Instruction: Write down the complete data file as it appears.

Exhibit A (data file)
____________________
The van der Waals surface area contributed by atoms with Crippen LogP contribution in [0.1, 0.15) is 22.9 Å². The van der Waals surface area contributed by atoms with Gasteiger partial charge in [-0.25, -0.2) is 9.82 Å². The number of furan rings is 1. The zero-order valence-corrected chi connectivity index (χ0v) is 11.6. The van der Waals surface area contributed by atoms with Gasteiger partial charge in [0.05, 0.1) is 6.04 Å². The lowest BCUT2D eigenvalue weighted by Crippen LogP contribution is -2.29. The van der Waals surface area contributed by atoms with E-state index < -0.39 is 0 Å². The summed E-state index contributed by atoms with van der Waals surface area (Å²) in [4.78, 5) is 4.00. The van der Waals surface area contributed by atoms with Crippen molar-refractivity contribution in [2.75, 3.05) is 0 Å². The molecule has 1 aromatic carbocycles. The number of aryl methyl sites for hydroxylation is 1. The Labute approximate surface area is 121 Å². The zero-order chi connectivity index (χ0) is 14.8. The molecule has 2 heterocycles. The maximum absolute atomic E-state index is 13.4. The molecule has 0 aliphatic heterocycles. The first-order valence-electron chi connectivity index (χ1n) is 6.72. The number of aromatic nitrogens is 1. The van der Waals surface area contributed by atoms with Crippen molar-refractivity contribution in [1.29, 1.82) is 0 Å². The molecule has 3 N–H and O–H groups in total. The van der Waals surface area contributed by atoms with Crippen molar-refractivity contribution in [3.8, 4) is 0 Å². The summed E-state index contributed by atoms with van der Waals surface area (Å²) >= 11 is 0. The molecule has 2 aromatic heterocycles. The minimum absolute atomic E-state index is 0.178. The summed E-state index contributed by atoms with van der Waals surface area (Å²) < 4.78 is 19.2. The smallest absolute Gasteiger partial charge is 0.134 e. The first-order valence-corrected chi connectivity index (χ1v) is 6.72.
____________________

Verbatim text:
The van der Waals surface area contributed by atoms with Crippen LogP contribution in [0.1, 0.15) is 22.9 Å². The van der Waals surface area contributed by atoms with Gasteiger partial charge in [-0.25, -0.2) is 9.82 Å². The number of furan rings is 1. The zero-order valence-corrected chi connectivity index (χ0v) is 11.6. The van der Waals surface area contributed by atoms with Gasteiger partial charge in [0.05, 0.1) is 6.04 Å². The lowest BCUT2D eigenvalue weighted by Crippen LogP contribution is -2.29. The van der Waals surface area contributed by atoms with E-state index < -0.39 is 0 Å². The summed E-state index contributed by atoms with van der Waals surface area (Å²) in [4.78, 5) is 4.00. The van der Waals surface area contributed by atoms with Crippen molar-refractivity contribution in [2.75, 3.05) is 0 Å². The molecule has 1 aromatic carbocycles. The number of aryl methyl sites for hydroxylation is 1. The Labute approximate surface area is 121 Å². The zero-order chi connectivity index (χ0) is 14.8. The molecule has 2 heterocycles. The maximum absolute atomic E-state index is 13.4. The molecule has 0 aliphatic heterocycles. The first-order valence-electron chi connectivity index (χ1n) is 6.72. The number of aromatic nitrogens is 1. The van der Waals surface area contributed by atoms with Crippen molar-refractivity contribution in [1.29, 1.82) is 0 Å². The molecule has 3 N–H and O–H groups in total. The van der Waals surface area contributed by atoms with Crippen molar-refractivity contribution in [3.8, 4) is 0 Å². The summed E-state index contributed by atoms with van der Waals surface area (Å²) >= 11 is 0. The molecule has 2 aromatic heterocycles. The minimum absolute atomic E-state index is 0.178. The summed E-state index contributed by atoms with van der Waals surface area (Å²) < 4.78 is 19.2. The smallest absolute Gasteiger partial charge is 0.134 e. The first-order valence-corrected chi connectivity index (χ1v) is 6.72.